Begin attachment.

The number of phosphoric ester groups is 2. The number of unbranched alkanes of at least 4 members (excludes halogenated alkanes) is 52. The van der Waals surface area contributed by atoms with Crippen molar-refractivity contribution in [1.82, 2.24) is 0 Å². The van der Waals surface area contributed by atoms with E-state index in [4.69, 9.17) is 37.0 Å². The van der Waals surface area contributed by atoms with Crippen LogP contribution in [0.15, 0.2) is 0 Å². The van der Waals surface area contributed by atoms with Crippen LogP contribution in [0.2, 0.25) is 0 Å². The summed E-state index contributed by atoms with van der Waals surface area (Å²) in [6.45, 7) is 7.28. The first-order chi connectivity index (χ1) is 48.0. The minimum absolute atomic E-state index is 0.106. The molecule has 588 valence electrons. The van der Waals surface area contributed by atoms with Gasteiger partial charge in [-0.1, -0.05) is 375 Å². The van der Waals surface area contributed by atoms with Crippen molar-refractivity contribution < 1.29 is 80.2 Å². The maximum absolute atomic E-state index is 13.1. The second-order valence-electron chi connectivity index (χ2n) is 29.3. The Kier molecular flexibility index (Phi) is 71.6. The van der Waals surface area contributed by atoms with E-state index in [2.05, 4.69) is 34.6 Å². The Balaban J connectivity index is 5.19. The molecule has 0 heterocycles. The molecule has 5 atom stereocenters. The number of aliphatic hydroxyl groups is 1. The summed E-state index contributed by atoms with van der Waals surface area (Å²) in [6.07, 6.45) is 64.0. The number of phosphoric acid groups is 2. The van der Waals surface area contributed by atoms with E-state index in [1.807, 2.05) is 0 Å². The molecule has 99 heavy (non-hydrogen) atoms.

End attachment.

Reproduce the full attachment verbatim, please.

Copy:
The number of phosphoric ester groups is 2. The number of unbranched alkanes of at least 4 members (excludes halogenated alkanes) is 52. The van der Waals surface area contributed by atoms with Crippen molar-refractivity contribution in [1.82, 2.24) is 0 Å². The van der Waals surface area contributed by atoms with E-state index in [4.69, 9.17) is 37.0 Å². The van der Waals surface area contributed by atoms with Crippen LogP contribution in [0.15, 0.2) is 0 Å². The van der Waals surface area contributed by atoms with Crippen LogP contribution in [0.2, 0.25) is 0 Å². The summed E-state index contributed by atoms with van der Waals surface area (Å²) in [6.45, 7) is 7.28. The first-order chi connectivity index (χ1) is 48.0. The minimum absolute atomic E-state index is 0.106. The molecule has 588 valence electrons. The van der Waals surface area contributed by atoms with Gasteiger partial charge in [-0.1, -0.05) is 375 Å². The van der Waals surface area contributed by atoms with Crippen molar-refractivity contribution < 1.29 is 80.2 Å². The maximum absolute atomic E-state index is 13.1. The second-order valence-electron chi connectivity index (χ2n) is 29.3. The Kier molecular flexibility index (Phi) is 71.6. The van der Waals surface area contributed by atoms with E-state index in [2.05, 4.69) is 34.6 Å². The Balaban J connectivity index is 5.19. The molecule has 0 heterocycles. The molecule has 5 atom stereocenters. The number of aliphatic hydroxyl groups is 1. The summed E-state index contributed by atoms with van der Waals surface area (Å²) in [6.07, 6.45) is 64.0. The number of phosphoric acid groups is 2. The van der Waals surface area contributed by atoms with E-state index in [1.807, 2.05) is 0 Å². The molecule has 99 heavy (non-hydrogen) atoms.